This week Twitter made more than just a tiny mistake in banning one of their more famous members in an effort to keep him quiet on speaking out against NBC's coverage of the London Olympics. This fellow was (and is) Guy Adams, a journalist who writes for the BBC, and his supposed crime was pointing out the email of NBC's Olympics president, saying that he was responsible for the Olympics being broadcast with a time delay so that they might reach prime-time audiences across the USA. Adams alleges that NBC didn't see this tweet until Twitter informed NBC of it, and once NBC complained, Twitter banned him - Twitter disagrees.
Twitter thus far has released a statement on the situation saying, "it was company policy not to comment on individual users" for privacy reasons. However, it had said it did "not actively monitor users' accounts". This may satisfy those wondering whether the company will be admitting to monitoring Adams, though it does not speak to the fact that they may simply have been watching the most popular topics. As Adams' tweet was re-tweeted many thousands and thousands of times, Twitter very well may have caught wind of it and blocked his account without NBC being involved at all.
UPDATE: Twitter General Counsel, Alex Macgillivray, has made a rather long apology and explanation for the events that went on over the past few days. Have a peek at a bit of it here:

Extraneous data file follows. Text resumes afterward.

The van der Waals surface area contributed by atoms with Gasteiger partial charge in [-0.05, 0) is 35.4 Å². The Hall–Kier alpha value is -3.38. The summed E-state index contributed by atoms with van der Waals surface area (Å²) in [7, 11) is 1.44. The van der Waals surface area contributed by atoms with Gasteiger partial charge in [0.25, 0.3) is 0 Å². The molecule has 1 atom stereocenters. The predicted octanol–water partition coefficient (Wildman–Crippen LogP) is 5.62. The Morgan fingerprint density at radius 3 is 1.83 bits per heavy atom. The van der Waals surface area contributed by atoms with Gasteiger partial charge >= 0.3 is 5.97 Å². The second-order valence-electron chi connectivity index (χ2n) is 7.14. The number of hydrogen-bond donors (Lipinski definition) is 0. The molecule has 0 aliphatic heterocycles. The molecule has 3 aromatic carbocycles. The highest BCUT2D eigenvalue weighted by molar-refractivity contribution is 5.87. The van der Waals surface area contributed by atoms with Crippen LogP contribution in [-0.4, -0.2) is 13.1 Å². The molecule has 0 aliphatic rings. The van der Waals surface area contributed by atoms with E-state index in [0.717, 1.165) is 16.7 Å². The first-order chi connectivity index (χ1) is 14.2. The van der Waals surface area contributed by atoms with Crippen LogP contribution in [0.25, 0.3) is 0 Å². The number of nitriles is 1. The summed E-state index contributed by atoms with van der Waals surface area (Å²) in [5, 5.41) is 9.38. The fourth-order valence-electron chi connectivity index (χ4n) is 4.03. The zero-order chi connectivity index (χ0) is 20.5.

"That said, we want to apologize for the part of this story that we did mess up. The team working closely with NBC around our Olympics partnership did proactively identify a Tweet that was in violation of the Twitter Rules and encouraged them to file a support ticket with our Trust and Safety team to report the violation, as has now been reported publicly. Our Trust and Safety team did not know that part of the story and acted on the report as they would any other.
As I stated earlier, we do not proactively report or remove content on behalf of other users no matter who they are. This behavior is not acceptable and undermines the trust our users have in us. We should not and cannot be in the business of proactively monitoring and flagging content, no matter who the user is — whether a business partner, celebrity or friend. As of earlier today, the account has been unsuspended, and we will actively work to ensure this does not happen again." - Macgillivray
But as Adams now says, Twitter has emailed him saying, "we have just received an update from the complainant retracting their original request..." This seems to shed a bit more light on the situation - that Twitter officials don't want the company to seem at fault for pushing Adams out. NBC Sports also released a statement right after Adams had been initially blocked, saying:
Of course those well in the know on how to use a search engine would have been able to find this "personal email" as NBC Sports alleges was not public. Adams spoke up between here and there saying that the email was indeed available on the NBC Sports webpage and could be found by "anyone in possession of 30 seconds of free time and access to Google".
And now it's all right, yes? We shall see as Adams account has indeed been re-activated and the talk of what he might do from here continues. What do you think - do you think Twitter was in the wrong for banning Adams, or are they in the wrong for allowing him to come back? And perhaps better yet, was it reasonable for NBC Sports to make a request for Adams to have been banned, or did they make the wrong move?
Special note: NBC and Twitter are kind of, sort of, partnered for coverage of the Olympics this year - this could possibly factor into the situation.